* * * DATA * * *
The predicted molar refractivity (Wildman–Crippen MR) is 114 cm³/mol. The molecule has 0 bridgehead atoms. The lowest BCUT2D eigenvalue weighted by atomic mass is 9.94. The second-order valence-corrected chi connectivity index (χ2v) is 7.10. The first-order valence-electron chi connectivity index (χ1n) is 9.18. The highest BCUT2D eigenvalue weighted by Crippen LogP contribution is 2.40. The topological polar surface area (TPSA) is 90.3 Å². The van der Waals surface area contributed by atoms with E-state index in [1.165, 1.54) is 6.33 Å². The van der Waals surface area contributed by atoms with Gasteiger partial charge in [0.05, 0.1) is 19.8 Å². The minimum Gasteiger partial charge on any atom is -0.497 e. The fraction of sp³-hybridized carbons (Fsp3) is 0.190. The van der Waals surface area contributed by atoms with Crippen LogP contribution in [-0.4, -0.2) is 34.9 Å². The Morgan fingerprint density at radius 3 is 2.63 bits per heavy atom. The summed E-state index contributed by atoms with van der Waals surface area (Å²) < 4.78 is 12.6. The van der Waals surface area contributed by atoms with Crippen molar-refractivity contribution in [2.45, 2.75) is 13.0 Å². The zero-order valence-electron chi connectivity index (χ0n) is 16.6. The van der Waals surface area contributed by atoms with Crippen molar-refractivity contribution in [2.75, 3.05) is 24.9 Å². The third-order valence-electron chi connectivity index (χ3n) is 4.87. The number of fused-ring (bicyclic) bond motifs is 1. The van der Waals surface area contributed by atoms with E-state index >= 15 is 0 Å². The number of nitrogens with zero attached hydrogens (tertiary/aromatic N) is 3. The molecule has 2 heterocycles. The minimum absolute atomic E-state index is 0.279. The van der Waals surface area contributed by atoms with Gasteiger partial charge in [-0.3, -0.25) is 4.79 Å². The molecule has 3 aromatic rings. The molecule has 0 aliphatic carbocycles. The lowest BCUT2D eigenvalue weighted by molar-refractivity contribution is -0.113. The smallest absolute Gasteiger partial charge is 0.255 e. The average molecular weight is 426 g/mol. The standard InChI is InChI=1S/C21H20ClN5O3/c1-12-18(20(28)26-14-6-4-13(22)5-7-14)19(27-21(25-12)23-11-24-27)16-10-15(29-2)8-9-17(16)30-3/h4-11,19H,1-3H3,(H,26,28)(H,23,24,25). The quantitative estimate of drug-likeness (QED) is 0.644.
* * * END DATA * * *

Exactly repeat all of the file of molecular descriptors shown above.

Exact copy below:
The predicted molar refractivity (Wildman–Crippen MR) is 114 cm³/mol. The molecule has 0 bridgehead atoms. The lowest BCUT2D eigenvalue weighted by atomic mass is 9.94. The second-order valence-corrected chi connectivity index (χ2v) is 7.10. The first-order valence-electron chi connectivity index (χ1n) is 9.18. The highest BCUT2D eigenvalue weighted by Crippen LogP contribution is 2.40. The topological polar surface area (TPSA) is 90.3 Å². The van der Waals surface area contributed by atoms with E-state index in [1.165, 1.54) is 6.33 Å². The van der Waals surface area contributed by atoms with Gasteiger partial charge in [0.05, 0.1) is 19.8 Å². The minimum Gasteiger partial charge on any atom is -0.497 e. The fraction of sp³-hybridized carbons (Fsp3) is 0.190. The van der Waals surface area contributed by atoms with Crippen LogP contribution in [-0.4, -0.2) is 34.9 Å². The Morgan fingerprint density at radius 3 is 2.63 bits per heavy atom. The summed E-state index contributed by atoms with van der Waals surface area (Å²) < 4.78 is 12.6. The van der Waals surface area contributed by atoms with Crippen molar-refractivity contribution in [2.45, 2.75) is 13.0 Å². The zero-order valence-electron chi connectivity index (χ0n) is 16.6. The van der Waals surface area contributed by atoms with Crippen molar-refractivity contribution in [2.75, 3.05) is 24.9 Å². The third-order valence-electron chi connectivity index (χ3n) is 4.87. The number of fused-ring (bicyclic) bond motifs is 1. The van der Waals surface area contributed by atoms with E-state index >= 15 is 0 Å². The number of nitrogens with zero attached hydrogens (tertiary/aromatic N) is 3. The molecule has 2 heterocycles. The minimum absolute atomic E-state index is 0.279. The van der Waals surface area contributed by atoms with Gasteiger partial charge in [-0.3, -0.25) is 4.79 Å². The molecule has 3 aromatic rings. The molecule has 0 aliphatic carbocycles. The lowest BCUT2D eigenvalue weighted by molar-refractivity contribution is -0.113. The smallest absolute Gasteiger partial charge is 0.255 e. The average molecular weight is 426 g/mol. The standard InChI is InChI=1S/C21H20ClN5O3/c1-12-18(20(28)26-14-6-4-13(22)5-7-14)19(27-21(25-12)23-11-24-27)16-10-15(29-2)8-9-17(16)30-3/h4-11,19H,1-3H3,(H,26,28)(H,23,24,25). The quantitative estimate of drug-likeness (QED) is 0.644.